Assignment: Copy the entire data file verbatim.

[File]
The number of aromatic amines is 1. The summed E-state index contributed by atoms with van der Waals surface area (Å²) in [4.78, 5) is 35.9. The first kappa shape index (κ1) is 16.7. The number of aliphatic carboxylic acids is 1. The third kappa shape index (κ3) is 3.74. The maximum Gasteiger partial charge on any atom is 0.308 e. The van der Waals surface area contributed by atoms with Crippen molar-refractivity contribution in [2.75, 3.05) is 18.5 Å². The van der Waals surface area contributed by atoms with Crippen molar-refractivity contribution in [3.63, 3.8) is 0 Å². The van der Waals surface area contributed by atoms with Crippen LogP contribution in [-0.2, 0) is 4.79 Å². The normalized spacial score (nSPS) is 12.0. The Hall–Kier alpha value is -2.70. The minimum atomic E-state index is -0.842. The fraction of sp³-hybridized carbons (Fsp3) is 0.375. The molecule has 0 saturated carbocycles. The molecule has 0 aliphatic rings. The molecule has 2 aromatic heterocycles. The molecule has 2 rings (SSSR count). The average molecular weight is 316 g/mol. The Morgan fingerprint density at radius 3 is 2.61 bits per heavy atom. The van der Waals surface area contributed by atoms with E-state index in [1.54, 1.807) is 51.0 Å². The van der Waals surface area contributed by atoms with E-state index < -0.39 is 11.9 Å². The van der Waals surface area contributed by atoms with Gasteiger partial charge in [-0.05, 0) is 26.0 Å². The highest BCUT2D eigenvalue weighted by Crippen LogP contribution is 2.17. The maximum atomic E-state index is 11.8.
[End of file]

The number of aromatic amines is 1. The summed E-state index contributed by atoms with van der Waals surface area (Å²) in [4.78, 5) is 35.9. The first kappa shape index (κ1) is 16.7. The number of aliphatic carboxylic acids is 1. The third kappa shape index (κ3) is 3.74. The maximum Gasteiger partial charge on any atom is 0.308 e. The van der Waals surface area contributed by atoms with Crippen molar-refractivity contribution in [2.75, 3.05) is 18.5 Å². The van der Waals surface area contributed by atoms with Crippen molar-refractivity contribution in [3.63, 3.8) is 0 Å². The van der Waals surface area contributed by atoms with Crippen LogP contribution in [-0.2, 0) is 4.79 Å². The normalized spacial score (nSPS) is 12.0. The Hall–Kier alpha value is -2.70. The minimum atomic E-state index is -0.842. The fraction of sp³-hybridized carbons (Fsp3) is 0.375. The molecule has 0 saturated carbocycles. The molecule has 0 aliphatic rings. The molecule has 2 aromatic heterocycles. The molecule has 2 rings (SSSR count). The average molecular weight is 316 g/mol. The Morgan fingerprint density at radius 3 is 2.61 bits per heavy atom. The van der Waals surface area contributed by atoms with E-state index in [1.54, 1.807) is 51.0 Å². The van der Waals surface area contributed by atoms with E-state index < -0.39 is 11.9 Å². The van der Waals surface area contributed by atoms with Gasteiger partial charge in [-0.05, 0) is 26.0 Å². The highest BCUT2D eigenvalue weighted by Crippen LogP contribution is 2.17. The maximum atomic E-state index is 11.8.